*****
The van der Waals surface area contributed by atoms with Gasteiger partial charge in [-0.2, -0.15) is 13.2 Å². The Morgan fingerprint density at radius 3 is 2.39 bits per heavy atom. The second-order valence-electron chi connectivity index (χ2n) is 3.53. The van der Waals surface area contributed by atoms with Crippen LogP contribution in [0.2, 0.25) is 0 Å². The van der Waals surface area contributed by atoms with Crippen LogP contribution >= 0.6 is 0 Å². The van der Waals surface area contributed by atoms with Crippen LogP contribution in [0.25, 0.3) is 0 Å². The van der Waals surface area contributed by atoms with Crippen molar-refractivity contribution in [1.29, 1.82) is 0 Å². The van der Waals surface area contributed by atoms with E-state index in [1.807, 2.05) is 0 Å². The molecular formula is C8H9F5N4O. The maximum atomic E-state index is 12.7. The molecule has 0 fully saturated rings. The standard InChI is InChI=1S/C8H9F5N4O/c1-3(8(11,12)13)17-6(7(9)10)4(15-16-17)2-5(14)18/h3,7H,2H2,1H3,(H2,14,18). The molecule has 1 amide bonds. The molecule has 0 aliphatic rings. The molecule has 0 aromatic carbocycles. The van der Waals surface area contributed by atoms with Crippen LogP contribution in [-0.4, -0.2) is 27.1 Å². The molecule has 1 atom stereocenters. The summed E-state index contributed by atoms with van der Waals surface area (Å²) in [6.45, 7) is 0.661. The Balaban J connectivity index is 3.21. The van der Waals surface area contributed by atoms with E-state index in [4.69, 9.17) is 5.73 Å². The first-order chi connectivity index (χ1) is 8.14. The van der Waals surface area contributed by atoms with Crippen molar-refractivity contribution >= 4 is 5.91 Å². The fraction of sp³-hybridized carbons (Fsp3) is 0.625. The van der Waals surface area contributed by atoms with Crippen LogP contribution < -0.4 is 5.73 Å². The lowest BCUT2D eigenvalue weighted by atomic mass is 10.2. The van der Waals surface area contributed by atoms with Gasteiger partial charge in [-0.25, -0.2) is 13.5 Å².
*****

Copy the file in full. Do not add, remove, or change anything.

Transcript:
The van der Waals surface area contributed by atoms with Gasteiger partial charge in [-0.2, -0.15) is 13.2 Å². The Morgan fingerprint density at radius 3 is 2.39 bits per heavy atom. The second-order valence-electron chi connectivity index (χ2n) is 3.53. The van der Waals surface area contributed by atoms with Crippen LogP contribution in [0.2, 0.25) is 0 Å². The van der Waals surface area contributed by atoms with Crippen LogP contribution >= 0.6 is 0 Å². The van der Waals surface area contributed by atoms with Crippen LogP contribution in [0.25, 0.3) is 0 Å². The van der Waals surface area contributed by atoms with Crippen molar-refractivity contribution in [1.29, 1.82) is 0 Å². The van der Waals surface area contributed by atoms with E-state index in [1.807, 2.05) is 0 Å². The molecular formula is C8H9F5N4O. The maximum atomic E-state index is 12.7. The molecule has 0 fully saturated rings. The standard InChI is InChI=1S/C8H9F5N4O/c1-3(8(11,12)13)17-6(7(9)10)4(15-16-17)2-5(14)18/h3,7H,2H2,1H3,(H2,14,18). The molecule has 1 amide bonds. The molecule has 0 aliphatic rings. The molecule has 0 aromatic carbocycles. The van der Waals surface area contributed by atoms with Crippen LogP contribution in [-0.4, -0.2) is 27.1 Å². The molecule has 1 atom stereocenters. The summed E-state index contributed by atoms with van der Waals surface area (Å²) in [6.45, 7) is 0.661. The Balaban J connectivity index is 3.21. The van der Waals surface area contributed by atoms with E-state index in [4.69, 9.17) is 5.73 Å². The first-order chi connectivity index (χ1) is 8.14. The van der Waals surface area contributed by atoms with Crippen molar-refractivity contribution >= 4 is 5.91 Å². The fraction of sp³-hybridized carbons (Fsp3) is 0.625. The van der Waals surface area contributed by atoms with Crippen LogP contribution < -0.4 is 5.73 Å². The lowest BCUT2D eigenvalue weighted by atomic mass is 10.2. The van der Waals surface area contributed by atoms with Gasteiger partial charge in [-0.25, -0.2) is 13.5 Å².